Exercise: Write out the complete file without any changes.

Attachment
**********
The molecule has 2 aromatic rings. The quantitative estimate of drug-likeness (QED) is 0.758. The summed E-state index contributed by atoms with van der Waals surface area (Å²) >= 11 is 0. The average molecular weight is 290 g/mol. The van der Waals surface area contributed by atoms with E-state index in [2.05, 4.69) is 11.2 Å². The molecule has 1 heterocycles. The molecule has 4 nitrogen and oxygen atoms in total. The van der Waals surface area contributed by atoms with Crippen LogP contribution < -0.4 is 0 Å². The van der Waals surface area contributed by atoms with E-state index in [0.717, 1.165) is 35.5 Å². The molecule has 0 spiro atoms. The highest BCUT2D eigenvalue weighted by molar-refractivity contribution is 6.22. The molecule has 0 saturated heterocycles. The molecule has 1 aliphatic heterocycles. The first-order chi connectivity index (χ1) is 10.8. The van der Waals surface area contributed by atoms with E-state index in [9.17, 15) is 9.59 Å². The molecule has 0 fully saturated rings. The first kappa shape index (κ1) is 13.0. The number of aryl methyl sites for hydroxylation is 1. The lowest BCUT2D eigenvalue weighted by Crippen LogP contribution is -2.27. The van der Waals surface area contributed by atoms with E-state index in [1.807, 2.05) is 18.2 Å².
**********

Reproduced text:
The molecule has 2 aromatic rings. The quantitative estimate of drug-likeness (QED) is 0.758. The summed E-state index contributed by atoms with van der Waals surface area (Å²) >= 11 is 0. The average molecular weight is 290 g/mol. The van der Waals surface area contributed by atoms with E-state index in [2.05, 4.69) is 11.2 Å². The molecule has 1 heterocycles. The molecule has 4 nitrogen and oxygen atoms in total. The van der Waals surface area contributed by atoms with Crippen LogP contribution < -0.4 is 0 Å². The van der Waals surface area contributed by atoms with E-state index in [0.717, 1.165) is 35.5 Å². The molecule has 0 spiro atoms. The highest BCUT2D eigenvalue weighted by molar-refractivity contribution is 6.22. The molecule has 0 saturated heterocycles. The molecule has 1 aliphatic heterocycles. The first-order chi connectivity index (χ1) is 10.8. The van der Waals surface area contributed by atoms with E-state index in [9.17, 15) is 9.59 Å². The molecule has 0 fully saturated rings. The first kappa shape index (κ1) is 13.0. The number of aryl methyl sites for hydroxylation is 1. The lowest BCUT2D eigenvalue weighted by Crippen LogP contribution is -2.27. The van der Waals surface area contributed by atoms with E-state index in [1.807, 2.05) is 18.2 Å².